And Dayron Ortiz, a gay Cuban tour guide, said: “We’re getting a lot more Americans, especially in the last six months. Hotels are being built mostly around Old Havana, which is the most touristic area. Cubans are opening many restaurants to have sufficient demand for all of them in the near future.
“Having LGBTQ travellers in Cuba has a positive impact, because we need to learn from other cultures, hear new ideas and improve what we’ve done so far.”
Villarreal added: “While Cuba once punished homosexuality under Fidel Castro’s regime, the last 30 years have seen the island take great strides forward. Cuba fully decriminalised homosexuality in 1997, began granting free gender-reassignment surgeries to qualifying Cuban citizens in June 2008 and held its first-ever pride parade that same year.
“In 2010, Cuba began supporting gay rights at the United Nations; in 2012, the country elected Adela Hernández, its first transgender member of parliament; and in recent years, the country’s gay choir, Mano a Mano, has begun touring around the US. All this while Cuba’s tourism offices started inviting mainstream gay publications to visit the island as a way to welcome LGBTQ travellers.”
Mariela Castro, center, daughter of Cuban former President Raul Castro and the director of the National Center for Sex Education (CENESEX), participates
in the gay pride parade in Havana, on May 12, 2018. Photo: Yamil Lage/AFP – Getty Images
Castro’s heterosexual niece, Mariela Castro-Espin, serves as the public face of Cuba’s LGBTQ rights movement and since 1990 has overseen the Cuban National Center for Sex Education (CENESEX), an organisation that advocates for LGBT+ equality, familial acceptance and HIV prevention. She often leads the country’s annual pride parades. In 2016, she marched alongside Evan Wolfson of the American group Freedom to Marry and trans actress Candis Cayne. Castro-Espin has also overseen several symbolic same-sex unions as part of Pride celebrations.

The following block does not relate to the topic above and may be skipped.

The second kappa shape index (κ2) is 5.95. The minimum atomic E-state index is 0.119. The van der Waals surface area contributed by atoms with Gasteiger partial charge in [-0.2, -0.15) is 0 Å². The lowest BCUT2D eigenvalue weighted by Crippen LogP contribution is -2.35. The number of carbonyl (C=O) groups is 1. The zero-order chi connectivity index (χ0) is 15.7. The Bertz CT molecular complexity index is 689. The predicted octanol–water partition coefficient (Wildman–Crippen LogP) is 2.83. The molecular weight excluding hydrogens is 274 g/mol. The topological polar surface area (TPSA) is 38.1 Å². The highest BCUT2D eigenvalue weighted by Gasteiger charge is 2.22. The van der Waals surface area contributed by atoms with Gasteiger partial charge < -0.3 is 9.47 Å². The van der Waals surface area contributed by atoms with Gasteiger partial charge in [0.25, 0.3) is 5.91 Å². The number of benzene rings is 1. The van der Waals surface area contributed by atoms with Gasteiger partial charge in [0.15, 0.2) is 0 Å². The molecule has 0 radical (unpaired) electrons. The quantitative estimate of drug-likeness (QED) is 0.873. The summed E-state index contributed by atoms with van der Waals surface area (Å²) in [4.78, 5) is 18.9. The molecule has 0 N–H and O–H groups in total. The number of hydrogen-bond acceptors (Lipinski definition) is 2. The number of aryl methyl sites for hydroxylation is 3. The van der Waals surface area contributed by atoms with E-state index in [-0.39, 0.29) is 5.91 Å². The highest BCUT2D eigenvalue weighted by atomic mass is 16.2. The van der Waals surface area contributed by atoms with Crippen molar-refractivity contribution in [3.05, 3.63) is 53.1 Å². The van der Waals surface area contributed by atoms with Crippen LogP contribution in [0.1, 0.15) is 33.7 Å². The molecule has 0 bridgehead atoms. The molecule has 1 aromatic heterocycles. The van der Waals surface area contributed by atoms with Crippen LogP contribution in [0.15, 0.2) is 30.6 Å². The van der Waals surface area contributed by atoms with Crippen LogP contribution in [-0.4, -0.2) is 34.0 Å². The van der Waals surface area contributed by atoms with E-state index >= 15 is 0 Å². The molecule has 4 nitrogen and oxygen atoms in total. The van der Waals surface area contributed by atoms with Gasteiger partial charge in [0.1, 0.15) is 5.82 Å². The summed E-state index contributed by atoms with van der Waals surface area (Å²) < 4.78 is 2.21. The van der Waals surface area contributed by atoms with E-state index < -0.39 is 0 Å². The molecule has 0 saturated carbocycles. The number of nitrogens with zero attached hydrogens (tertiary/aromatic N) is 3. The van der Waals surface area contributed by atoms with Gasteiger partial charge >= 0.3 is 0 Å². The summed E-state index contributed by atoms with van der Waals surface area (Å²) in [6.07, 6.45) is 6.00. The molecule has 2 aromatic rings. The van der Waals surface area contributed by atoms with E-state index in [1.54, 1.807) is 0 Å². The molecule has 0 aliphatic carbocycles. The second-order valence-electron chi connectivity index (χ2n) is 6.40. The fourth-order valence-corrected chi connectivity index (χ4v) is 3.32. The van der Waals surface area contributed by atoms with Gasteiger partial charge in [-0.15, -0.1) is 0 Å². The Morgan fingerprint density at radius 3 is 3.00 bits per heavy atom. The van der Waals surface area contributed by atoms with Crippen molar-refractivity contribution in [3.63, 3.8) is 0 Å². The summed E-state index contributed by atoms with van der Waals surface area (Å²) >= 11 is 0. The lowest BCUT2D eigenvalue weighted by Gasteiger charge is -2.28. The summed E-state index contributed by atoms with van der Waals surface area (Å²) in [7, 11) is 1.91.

Most impressively, CENESEX has also helped Cuba achieve the world’s lowest HIV rate and become the first nation to eliminate mother-to-child HIV transmission.
But, while Cuba outranks most other Latin America island nations in LGBTQ rights, the country still has further to go. While the island largely accepts gay people, its Catholic and machismo influence continues to have a negative effect on local queer culture.
Large stretches of the island lack regular Internet and mobile phone access, and this, along with the country’s still-developing public transportation infrastructure, has made it challenging for gay islanders to connect and build a strong, cohesive gay Cuban identity.
Luis Paz, an independent local activist and guide who offers gay tours around Cuba, still sees a great potential for improved LGBTQ influence across the island.
Working with LGBTQ-friendly nightclubs and predominantly straight domestic DJs, he has begun creating queer-inclusive music events where the LGBTQ community can meet, dance to iconic queer music with empowering messages and create lasting social connections – a sort of “nightclub activism.” Paz sees music as one powerful way to strengthen the community and unite it with the larger queer community abroad.